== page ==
DiValerio highlighted the importance of barrier management, the practice of continuously evaluating and enhancing the systems that protect natural gas plants from leaks.

“Incidents should not be seen as an interruption but as an opportunity to learn,” DiValerio said. “The key factor in ensuring Process Safety performance is simply identifying the barriers used to mitigate the routes of loss of containment (of hazardous materials) and understanding how robust they are.”

Established in 2012, Atlantic’s Process Safety Week features lectures, presentations and booth displays, all aimed at deepening employee and service provider knowledge of process safety at Atlantic and in the wider industry. This year’s theme was Enhancing Process Safety Performance. Over three days, 27 sessions were held, featuring presenters representing Atlantic, Shell, BP, NGC, Worley Parsons, Massy Wood Group and Lloyd’s Register. Sessions were also held for night shift personnel, as part of Atlantic’s commitment to expose all employees to industry best practices in Process Safety.


Atlantic Puts Focus on Process Safety

(Trinidad Guardian, 21.Jul.2018) – Atlantic CEO Dr Philip Mshelbila and Rob DiValerio, BP’s Vice President—Group Process Safety Central, have highlighted the central role of employees in the systems that protect natural gas plants from leaks and other failures.

The two headlined the recently concluded 7th annual Process Safety Week, hosted by LNG production company Atlantic for its employees and service providers at its Point Fortin liquefaction facility.

Process Safety is a framework used by LNG facilities and process plant operations to manage the systems that prevent leaks, spills, equipment malfunction, extreme temperatures, corrosion and metal fatigue, which all have the potential to cause hazardous incidents. In the industry, incidents related to these systems are described as Process Safety incidents. At the Process Safety Week launch event, Dr Mshelbila and DiValerio shared some of their personal experiences in managing the tragic outcomes of Process Safety incidents in Nigeria and USA respectively.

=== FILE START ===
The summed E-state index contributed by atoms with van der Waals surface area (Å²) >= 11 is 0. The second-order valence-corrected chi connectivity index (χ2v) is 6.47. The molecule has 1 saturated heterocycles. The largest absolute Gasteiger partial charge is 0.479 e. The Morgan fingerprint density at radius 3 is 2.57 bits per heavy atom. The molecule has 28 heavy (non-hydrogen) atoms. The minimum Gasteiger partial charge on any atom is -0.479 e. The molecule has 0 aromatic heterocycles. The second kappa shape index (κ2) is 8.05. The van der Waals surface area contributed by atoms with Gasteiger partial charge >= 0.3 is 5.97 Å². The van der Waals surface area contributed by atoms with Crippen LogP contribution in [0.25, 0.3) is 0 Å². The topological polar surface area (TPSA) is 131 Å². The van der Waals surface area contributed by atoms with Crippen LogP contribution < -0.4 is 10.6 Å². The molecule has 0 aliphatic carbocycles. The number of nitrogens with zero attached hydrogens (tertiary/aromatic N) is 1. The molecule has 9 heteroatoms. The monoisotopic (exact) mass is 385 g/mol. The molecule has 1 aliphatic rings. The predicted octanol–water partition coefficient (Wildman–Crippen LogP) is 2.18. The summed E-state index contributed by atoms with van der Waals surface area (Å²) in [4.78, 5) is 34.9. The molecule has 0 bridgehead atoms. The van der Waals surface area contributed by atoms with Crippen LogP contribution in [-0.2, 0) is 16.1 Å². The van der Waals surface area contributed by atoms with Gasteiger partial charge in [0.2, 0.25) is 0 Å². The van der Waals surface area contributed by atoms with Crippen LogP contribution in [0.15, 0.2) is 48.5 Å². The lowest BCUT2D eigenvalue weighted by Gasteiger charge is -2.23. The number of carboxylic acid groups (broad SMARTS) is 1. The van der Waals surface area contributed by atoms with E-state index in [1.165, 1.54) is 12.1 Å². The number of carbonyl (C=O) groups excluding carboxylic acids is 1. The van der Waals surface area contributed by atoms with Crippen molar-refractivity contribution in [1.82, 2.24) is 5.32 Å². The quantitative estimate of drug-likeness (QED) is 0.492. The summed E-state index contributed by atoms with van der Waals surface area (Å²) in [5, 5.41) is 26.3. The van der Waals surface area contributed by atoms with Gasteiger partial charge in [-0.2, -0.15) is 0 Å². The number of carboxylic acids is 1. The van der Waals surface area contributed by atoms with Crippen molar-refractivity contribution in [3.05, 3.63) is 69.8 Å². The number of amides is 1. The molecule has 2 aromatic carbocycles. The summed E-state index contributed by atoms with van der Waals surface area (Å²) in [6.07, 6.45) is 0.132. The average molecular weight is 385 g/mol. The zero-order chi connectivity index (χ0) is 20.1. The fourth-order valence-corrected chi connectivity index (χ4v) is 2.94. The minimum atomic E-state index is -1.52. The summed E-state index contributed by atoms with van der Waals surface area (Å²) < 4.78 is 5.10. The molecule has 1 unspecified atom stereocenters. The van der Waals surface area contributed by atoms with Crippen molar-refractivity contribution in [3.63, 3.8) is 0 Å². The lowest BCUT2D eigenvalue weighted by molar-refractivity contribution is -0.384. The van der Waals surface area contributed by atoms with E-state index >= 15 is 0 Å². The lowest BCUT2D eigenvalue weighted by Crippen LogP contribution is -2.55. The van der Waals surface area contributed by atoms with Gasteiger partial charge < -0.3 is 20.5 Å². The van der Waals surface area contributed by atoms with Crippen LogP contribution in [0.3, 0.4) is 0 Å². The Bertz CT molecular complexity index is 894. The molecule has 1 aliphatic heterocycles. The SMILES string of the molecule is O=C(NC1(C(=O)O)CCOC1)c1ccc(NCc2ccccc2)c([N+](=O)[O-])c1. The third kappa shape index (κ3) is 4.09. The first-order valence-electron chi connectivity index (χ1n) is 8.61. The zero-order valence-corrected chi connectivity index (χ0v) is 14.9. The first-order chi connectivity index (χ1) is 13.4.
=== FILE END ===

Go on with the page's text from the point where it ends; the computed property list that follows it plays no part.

“One of the biggest dangers to Process Safety is complacency due to familiarity,” Dr Mshelbila said. “We cannot rely on luck to be our barrier. We have to live Process Safety if we are going to manage it as the way in which we operate. It cannot be something we switch on and off. Our key objective is that we perform at our best and recognise the accountability and responsibility for Process Safety that comes with each of our roles. Every person has to participate—teamwork is the only way to succeed.”

Echoing the Atlantic CEO, keynote speaker Rob DiValerio additionally highlighted the importance of barrier management —the practice of continuously evaluating and enhancing the systems that protect natural gas plants from leaks.